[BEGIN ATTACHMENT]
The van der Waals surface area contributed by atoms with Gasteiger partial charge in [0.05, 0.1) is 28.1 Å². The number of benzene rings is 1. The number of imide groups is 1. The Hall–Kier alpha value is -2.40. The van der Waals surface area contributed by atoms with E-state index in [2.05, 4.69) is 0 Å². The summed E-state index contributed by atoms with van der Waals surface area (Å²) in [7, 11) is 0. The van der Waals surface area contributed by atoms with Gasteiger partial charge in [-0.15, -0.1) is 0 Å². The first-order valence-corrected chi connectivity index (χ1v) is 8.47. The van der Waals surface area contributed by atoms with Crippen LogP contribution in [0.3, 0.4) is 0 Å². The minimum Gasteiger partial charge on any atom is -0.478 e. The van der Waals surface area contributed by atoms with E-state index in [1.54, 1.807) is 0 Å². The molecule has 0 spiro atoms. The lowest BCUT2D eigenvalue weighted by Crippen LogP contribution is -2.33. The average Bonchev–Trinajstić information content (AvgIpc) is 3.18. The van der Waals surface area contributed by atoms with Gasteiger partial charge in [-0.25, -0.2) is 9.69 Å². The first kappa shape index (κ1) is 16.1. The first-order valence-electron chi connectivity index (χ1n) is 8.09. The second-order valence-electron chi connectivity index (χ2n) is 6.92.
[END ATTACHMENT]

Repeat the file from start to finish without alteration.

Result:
The van der Waals surface area contributed by atoms with Gasteiger partial charge in [0.05, 0.1) is 28.1 Å². The number of benzene rings is 1. The number of imide groups is 1. The Hall–Kier alpha value is -2.40. The van der Waals surface area contributed by atoms with E-state index in [2.05, 4.69) is 0 Å². The summed E-state index contributed by atoms with van der Waals surface area (Å²) in [7, 11) is 0. The van der Waals surface area contributed by atoms with Gasteiger partial charge in [-0.15, -0.1) is 0 Å². The first-order valence-corrected chi connectivity index (χ1v) is 8.47. The van der Waals surface area contributed by atoms with Crippen LogP contribution in [0.3, 0.4) is 0 Å². The minimum Gasteiger partial charge on any atom is -0.478 e. The van der Waals surface area contributed by atoms with E-state index in [1.54, 1.807) is 0 Å². The molecule has 0 spiro atoms. The lowest BCUT2D eigenvalue weighted by Crippen LogP contribution is -2.33. The average Bonchev–Trinajstić information content (AvgIpc) is 3.18. The van der Waals surface area contributed by atoms with Gasteiger partial charge in [-0.25, -0.2) is 9.69 Å². The first kappa shape index (κ1) is 16.1. The first-order valence-electron chi connectivity index (χ1n) is 8.09. The second-order valence-electron chi connectivity index (χ2n) is 6.92.